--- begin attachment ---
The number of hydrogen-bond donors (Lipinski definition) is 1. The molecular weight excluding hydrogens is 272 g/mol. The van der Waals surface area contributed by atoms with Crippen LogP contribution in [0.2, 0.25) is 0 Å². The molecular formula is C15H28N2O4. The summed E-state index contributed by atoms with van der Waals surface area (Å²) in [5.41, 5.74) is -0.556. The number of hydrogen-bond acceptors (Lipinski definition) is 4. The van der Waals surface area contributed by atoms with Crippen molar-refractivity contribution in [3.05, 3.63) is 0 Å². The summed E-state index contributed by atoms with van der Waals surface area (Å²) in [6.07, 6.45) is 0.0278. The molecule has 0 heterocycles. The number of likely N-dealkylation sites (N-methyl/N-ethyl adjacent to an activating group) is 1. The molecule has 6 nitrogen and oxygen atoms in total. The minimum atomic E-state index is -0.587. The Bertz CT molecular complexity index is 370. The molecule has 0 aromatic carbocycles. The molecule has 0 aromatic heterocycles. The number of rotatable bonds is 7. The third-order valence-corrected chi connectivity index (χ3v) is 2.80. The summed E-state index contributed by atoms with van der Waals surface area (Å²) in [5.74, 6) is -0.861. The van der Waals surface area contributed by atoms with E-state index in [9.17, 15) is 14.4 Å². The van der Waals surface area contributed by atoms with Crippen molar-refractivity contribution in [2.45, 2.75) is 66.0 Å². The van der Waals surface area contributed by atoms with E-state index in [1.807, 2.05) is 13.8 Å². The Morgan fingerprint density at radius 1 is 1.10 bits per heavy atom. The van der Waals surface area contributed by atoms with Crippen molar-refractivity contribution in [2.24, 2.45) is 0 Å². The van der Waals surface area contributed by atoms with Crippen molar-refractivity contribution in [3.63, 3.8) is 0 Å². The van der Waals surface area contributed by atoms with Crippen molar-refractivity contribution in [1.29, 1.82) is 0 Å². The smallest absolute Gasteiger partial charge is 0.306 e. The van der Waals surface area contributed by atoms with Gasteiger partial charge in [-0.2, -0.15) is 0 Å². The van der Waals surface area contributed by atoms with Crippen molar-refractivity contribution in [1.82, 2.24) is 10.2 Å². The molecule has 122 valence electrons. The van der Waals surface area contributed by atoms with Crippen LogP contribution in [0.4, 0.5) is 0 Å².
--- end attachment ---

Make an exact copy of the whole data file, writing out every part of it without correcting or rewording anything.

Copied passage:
The number of hydrogen-bond donors (Lipinski definition) is 1. The molecular weight excluding hydrogens is 272 g/mol. The van der Waals surface area contributed by atoms with Crippen LogP contribution in [0.2, 0.25) is 0 Å². The molecular formula is C15H28N2O4. The summed E-state index contributed by atoms with van der Waals surface area (Å²) in [5.41, 5.74) is -0.556. The number of hydrogen-bond acceptors (Lipinski definition) is 4. The van der Waals surface area contributed by atoms with Crippen molar-refractivity contribution in [3.05, 3.63) is 0 Å². The summed E-state index contributed by atoms with van der Waals surface area (Å²) in [6.07, 6.45) is 0.0278. The molecule has 0 heterocycles. The number of likely N-dealkylation sites (N-methyl/N-ethyl adjacent to an activating group) is 1. The molecule has 6 nitrogen and oxygen atoms in total. The minimum atomic E-state index is -0.587. The Bertz CT molecular complexity index is 370. The molecule has 0 aromatic carbocycles. The molecule has 0 aromatic heterocycles. The number of rotatable bonds is 7. The third-order valence-corrected chi connectivity index (χ3v) is 2.80. The summed E-state index contributed by atoms with van der Waals surface area (Å²) in [5.74, 6) is -0.861. The van der Waals surface area contributed by atoms with E-state index in [9.17, 15) is 14.4 Å². The van der Waals surface area contributed by atoms with Crippen molar-refractivity contribution in [2.45, 2.75) is 66.0 Å². The van der Waals surface area contributed by atoms with E-state index in [1.807, 2.05) is 13.8 Å². The Morgan fingerprint density at radius 1 is 1.10 bits per heavy atom. The van der Waals surface area contributed by atoms with Crippen molar-refractivity contribution in [2.24, 2.45) is 0 Å². The van der Waals surface area contributed by atoms with Crippen molar-refractivity contribution in [3.63, 3.8) is 0 Å². The van der Waals surface area contributed by atoms with Crippen molar-refractivity contribution in [1.29, 1.82) is 0 Å². The smallest absolute Gasteiger partial charge is 0.306 e. The van der Waals surface area contributed by atoms with Gasteiger partial charge in [-0.2, -0.15) is 0 Å². The van der Waals surface area contributed by atoms with Crippen molar-refractivity contribution in [1.82, 2.24) is 10.2 Å². The molecule has 122 valence electrons. The van der Waals surface area contributed by atoms with Crippen LogP contribution in [0.4, 0.5) is 0 Å².